While negative experiences with religion (e.g., clergy sex abuse and other horrendous examples) have been a contributory factor to substance abuse among some victims, given that more than 84% of scientific studies show that faith is a positive factor in addiction prevention or recovery and a risk in less than 2% of the studies reviewed, we conclude that the value of faith-oriented approaches to substance abuse prevention and recovery is indisputable. And, by extension, we also conclude that the decline in religious affiliation in the USA is not only a concern for religious organizations but constitutes a national health concern.
Remembering Our Spiritual First Responders Modeling Our Faith At Work
searching for their loved ones.Of all the memories Msgr. John Delendick has from September 11, 2001, perhaps none stands out as vividly as being handed the helmet of a fellow priest who was killed at the World Trade Center.
That priest, like Msgr. Delendick, was a New York Fire Department chaplain, Fr. Mychal Judge. The Franciscan friar was the first official casualty on 9/11, which occurred 18 years ago today.
“That day, I don’t even know the order of what all happened,” Msgr. Delendick told the Tablet, the newspaper of the Diocese of Brooklyn, New York. “Someone just handed me the helmet and told me he was killed, and they had him laid out in a wake at St. Peter’s Church on Barclay Street,” which is just blocks away from where the North Tower once stood.
On Sept. 11, 2001, a bright, crisp Tuesday morning in New York, with not a cloud in the sky, Msgr. Delendick had just finished celebrating Mass at St. Michael’s Church in the Sunset Park section of Brooklyn, where he was pastor. Hearing the news, he jumped in his car and drove as close as he could get to the Brooklyn-Battery Tunnel, but then, because of the emergency response from all over New York City, he was forced to walk the rest of the way to lower Manhattan.
The Tablet reported:
He remembers running into FDNY colleagues, including first deputy commissioner William Feehan, who was later killed in the collapse. He remembers giving absolution to a cop who ran to him amid a dark cloud of debris and smoke, asking for the sacrament of confession.
Msgr. Delendick, a longtime FDNY chaplain who’s now pastor of St. Jude Church, in Brooklyn’s Canarsie neighborhood, said that the hardest thing about that day “was people asking him if he had seen their friends, fathers, brothers and sons—firefighters and first-responders to the attacks—and not knowing how to respond,” the Tablet said. “It wasn’t until after returning from Ground Zero that Father Delendick and many families would realize that their friends and loved ones had died.”
The priest stayed on the scene, ministering where he could. He got back to his rectory at 2 o’clock the next morning, September 12. It could be said that that’s when his work was about to begin. In the coming months, he would visit Ground Zero often, accompanying families in their search for loved ones. As a fire department chaplain, he would also be called on to celebrate or at least be present for the funerals and memorial Masses of FDNY personnel found in the rubble. The department lost 343 firefighters who were trying to rescue office workers when the towers—first the south and then the north—collapsed.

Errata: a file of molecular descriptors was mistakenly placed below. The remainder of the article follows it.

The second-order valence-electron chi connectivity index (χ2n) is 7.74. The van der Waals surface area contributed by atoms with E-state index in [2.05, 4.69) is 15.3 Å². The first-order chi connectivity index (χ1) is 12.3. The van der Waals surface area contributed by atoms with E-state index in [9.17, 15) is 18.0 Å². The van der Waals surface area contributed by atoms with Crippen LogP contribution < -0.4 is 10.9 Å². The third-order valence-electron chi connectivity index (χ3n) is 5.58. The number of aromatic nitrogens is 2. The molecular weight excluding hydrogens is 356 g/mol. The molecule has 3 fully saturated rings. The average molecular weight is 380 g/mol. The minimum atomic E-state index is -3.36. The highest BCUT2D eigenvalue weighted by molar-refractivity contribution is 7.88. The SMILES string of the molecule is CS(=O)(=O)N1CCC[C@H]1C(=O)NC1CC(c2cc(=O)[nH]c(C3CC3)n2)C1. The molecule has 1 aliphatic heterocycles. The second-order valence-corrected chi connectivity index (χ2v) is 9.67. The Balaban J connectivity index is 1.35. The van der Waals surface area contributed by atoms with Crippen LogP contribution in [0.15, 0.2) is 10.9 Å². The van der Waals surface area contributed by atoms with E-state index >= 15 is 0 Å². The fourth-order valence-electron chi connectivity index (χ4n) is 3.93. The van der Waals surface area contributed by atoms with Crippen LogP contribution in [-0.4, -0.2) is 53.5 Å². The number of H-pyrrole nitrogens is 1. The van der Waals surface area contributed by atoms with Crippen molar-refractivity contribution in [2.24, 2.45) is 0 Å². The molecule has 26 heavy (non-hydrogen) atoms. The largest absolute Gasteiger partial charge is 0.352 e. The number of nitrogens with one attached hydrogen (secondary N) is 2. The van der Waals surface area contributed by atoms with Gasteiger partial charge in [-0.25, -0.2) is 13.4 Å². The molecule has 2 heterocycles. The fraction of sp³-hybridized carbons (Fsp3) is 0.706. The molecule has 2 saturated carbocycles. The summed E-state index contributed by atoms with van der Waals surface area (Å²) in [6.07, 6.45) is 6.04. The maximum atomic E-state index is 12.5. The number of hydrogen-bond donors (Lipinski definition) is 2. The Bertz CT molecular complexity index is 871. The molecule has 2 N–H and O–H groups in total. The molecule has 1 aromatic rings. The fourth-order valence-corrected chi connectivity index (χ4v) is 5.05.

“It’s just, you get so many of these funerals, and it just gets to you after a while … I love the job, but I also hate it,” Msgr. Delendick told the paper.
Others have died since then from illnesses thought to be directly related to the environmental hazards produced by the towers’ destruction. In a solemn ceremony earlier this month, the fire department added the names of 22 such firefighters and recovery workers to the FDNY World Trade Center Memorial Wall inside its Downtown Brooklyn headquarters.
Fr. Joseph Hoffman, pastor of St. Barbara parish in Brooklyn, who is also a fire department chaplain, said that working with the FDNY is “like serving another parish,” according to the Tablet. He said he is honored to work with the men and women who serve.
“I ask families to remember that death is never the end—that it is easier in the hands of God, who transforms death into life,” Fr. Hoffman said.
Equinix Host the WeConnect conversation about Chaplaincy Ministry July 27th
American Airlines Takes Top Spot on First-Ever Corporate Religious Diversity Index Opt-in Survey23 May, 2022
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IMMEDIATE RELEASE | Washington DC: American Airlines is the most faith-friendly workplace among the Fortune 500, according to 2022 Corporate Religious Equity, Diversity & Inclusion (REDI) IndexAmerican Airlines is the most faith-friendly corporate workplace among the 500 largest companies in America, according to the 2022 Corporate Religious Equity, Diversity & Inclusion (REDI) Index.
The other top faith-and-belief friendly companies among the U.S Fortune 500 include the Intel Corporation, Dell Technologies, PayPal, and Texas Instruments, taking the second through fifth spots. Equinix, Target, Tyson Foods, AIG, and Alphabet/Google round out the top ten. Other top faith-and-belief friendly companies are American Express, the Ford Motor Company, and Intuit, tying for the eleventh spot in the latest edition of the annual REDI Index.
Among the U.S. Fortune 500, Ameriprise Financial Group, Cigna, Meta Platforms (Facebook), Securian Financial, CVS Health, Goldman Sachs, Aramark, Clorox, and Salesforce scored in the top 25 on the REDI Index.